BA, which has recently placed a multibillion order, foresees much the same. There will be more flexibility with quick-change interiors where loos and galleys can be moved to create cabins and seat pitches to match the type of traveller on that route. There might be more variable seat pricing, more choice of service including meals at times your tummy requires, ordered via seatback video with a vast menu of entertainment. For the business traveller, there will be power points for their laptops with "up and downloading" to their offices, plus more carry-on space. Some carriers are even considering on-board gambling.
Once upon a time, airliners had names. Travellers could extol a plane's virtues or faults. Clipper, Dakota, Constellation, Ambassador, Concorde. Today's and tomorrow's jetliners seem to spring from a numerical DNA base - like the 737, (first flight 1956) to a new improved genus number, which in this case is reaching the 900 series. The magic of flying in varying aircraft has gone, as has the adrenalin excitement that Abe was prepared to outbid all others for.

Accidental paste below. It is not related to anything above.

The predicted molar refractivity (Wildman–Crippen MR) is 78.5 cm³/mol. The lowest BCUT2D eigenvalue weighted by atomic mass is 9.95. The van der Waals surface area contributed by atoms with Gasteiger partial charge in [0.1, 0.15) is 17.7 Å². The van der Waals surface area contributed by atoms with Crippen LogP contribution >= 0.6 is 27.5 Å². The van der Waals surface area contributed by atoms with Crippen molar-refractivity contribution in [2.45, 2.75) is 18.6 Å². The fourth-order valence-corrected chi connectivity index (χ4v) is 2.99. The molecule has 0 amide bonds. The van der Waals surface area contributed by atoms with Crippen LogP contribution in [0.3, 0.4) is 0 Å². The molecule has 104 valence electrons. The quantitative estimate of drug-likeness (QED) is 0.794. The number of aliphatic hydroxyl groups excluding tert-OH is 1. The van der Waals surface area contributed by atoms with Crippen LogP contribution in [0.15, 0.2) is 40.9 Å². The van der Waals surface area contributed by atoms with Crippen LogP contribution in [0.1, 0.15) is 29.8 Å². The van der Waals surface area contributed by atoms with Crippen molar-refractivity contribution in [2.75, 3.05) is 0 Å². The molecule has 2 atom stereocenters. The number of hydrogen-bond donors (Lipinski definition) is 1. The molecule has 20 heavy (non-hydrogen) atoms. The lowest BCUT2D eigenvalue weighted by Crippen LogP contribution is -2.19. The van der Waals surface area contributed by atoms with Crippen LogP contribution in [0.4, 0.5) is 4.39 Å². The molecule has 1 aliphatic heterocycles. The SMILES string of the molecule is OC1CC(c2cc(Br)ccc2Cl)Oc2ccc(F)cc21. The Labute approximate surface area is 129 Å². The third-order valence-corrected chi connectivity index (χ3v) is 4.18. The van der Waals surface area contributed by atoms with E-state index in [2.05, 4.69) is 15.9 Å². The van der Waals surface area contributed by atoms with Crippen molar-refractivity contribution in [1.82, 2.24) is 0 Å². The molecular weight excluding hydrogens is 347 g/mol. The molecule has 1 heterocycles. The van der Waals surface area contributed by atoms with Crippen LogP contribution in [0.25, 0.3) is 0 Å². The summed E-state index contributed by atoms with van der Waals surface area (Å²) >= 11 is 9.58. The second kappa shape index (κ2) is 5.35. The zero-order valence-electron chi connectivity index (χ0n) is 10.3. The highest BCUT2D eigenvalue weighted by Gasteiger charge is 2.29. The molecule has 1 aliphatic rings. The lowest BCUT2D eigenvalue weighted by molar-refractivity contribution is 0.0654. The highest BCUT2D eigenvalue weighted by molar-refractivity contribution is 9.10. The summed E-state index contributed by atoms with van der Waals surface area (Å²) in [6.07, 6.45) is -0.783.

While there might be nostalgia, in my case, for more leg-room, flying has at least continued to become safer. Advances are continuous with spectacular gains being made in structures, metals, materials, systems, avionics and global satellite networks aiding navigation and communications. Likewise with engines that burn less fuel and give more power with significantly less emission and community noise.